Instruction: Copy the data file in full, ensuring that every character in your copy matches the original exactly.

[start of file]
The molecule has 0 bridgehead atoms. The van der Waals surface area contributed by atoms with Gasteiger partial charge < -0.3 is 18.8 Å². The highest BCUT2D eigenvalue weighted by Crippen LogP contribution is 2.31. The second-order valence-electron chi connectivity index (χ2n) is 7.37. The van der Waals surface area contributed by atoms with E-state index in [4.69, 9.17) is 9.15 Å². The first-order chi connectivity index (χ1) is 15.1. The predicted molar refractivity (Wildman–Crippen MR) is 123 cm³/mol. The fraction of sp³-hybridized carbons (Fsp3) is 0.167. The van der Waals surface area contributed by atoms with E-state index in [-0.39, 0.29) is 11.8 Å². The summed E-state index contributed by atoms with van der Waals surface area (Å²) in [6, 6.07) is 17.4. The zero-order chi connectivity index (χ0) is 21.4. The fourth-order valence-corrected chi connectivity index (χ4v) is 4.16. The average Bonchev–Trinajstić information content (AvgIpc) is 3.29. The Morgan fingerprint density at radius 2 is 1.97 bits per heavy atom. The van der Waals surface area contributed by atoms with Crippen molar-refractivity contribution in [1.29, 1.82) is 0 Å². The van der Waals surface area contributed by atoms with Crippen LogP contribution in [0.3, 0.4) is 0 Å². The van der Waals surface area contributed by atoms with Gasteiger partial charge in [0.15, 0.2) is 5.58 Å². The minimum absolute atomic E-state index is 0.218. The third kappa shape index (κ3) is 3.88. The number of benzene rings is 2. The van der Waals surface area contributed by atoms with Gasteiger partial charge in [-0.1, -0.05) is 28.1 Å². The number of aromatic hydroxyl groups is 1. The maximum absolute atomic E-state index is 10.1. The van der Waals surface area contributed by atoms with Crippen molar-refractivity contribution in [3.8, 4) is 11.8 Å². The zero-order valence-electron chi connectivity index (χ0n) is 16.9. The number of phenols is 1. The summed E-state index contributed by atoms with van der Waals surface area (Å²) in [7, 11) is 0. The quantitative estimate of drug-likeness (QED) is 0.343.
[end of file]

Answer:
The molecule has 0 bridgehead atoms. The van der Waals surface area contributed by atoms with Gasteiger partial charge < -0.3 is 18.8 Å². The highest BCUT2D eigenvalue weighted by Crippen LogP contribution is 2.31. The second-order valence-electron chi connectivity index (χ2n) is 7.37. The van der Waals surface area contributed by atoms with E-state index in [4.69, 9.17) is 9.15 Å². The first-order chi connectivity index (χ1) is 15.1. The predicted molar refractivity (Wildman–Crippen MR) is 123 cm³/mol. The fraction of sp³-hybridized carbons (Fsp3) is 0.167. The van der Waals surface area contributed by atoms with E-state index in [-0.39, 0.29) is 11.8 Å². The summed E-state index contributed by atoms with van der Waals surface area (Å²) in [6, 6.07) is 17.4. The zero-order chi connectivity index (χ0) is 21.4. The fourth-order valence-corrected chi connectivity index (χ4v) is 4.16. The average Bonchev–Trinajstić information content (AvgIpc) is 3.29. The Morgan fingerprint density at radius 2 is 1.97 bits per heavy atom. The van der Waals surface area contributed by atoms with Crippen molar-refractivity contribution in [1.29, 1.82) is 0 Å². The van der Waals surface area contributed by atoms with Crippen LogP contribution in [0.3, 0.4) is 0 Å². The van der Waals surface area contributed by atoms with Gasteiger partial charge in [0.15, 0.2) is 5.58 Å². The minimum absolute atomic E-state index is 0.218. The third kappa shape index (κ3) is 3.88. The number of benzene rings is 2. The van der Waals surface area contributed by atoms with Gasteiger partial charge in [-0.1, -0.05) is 28.1 Å². The number of aromatic hydroxyl groups is 1. The maximum absolute atomic E-state index is 10.1. The van der Waals surface area contributed by atoms with Crippen molar-refractivity contribution in [3.8, 4) is 11.8 Å². The zero-order valence-electron chi connectivity index (χ0n) is 16.9. The number of phenols is 1. The summed E-state index contributed by atoms with van der Waals surface area (Å²) in [7, 11) is 0. The quantitative estimate of drug-likeness (QED) is 0.343.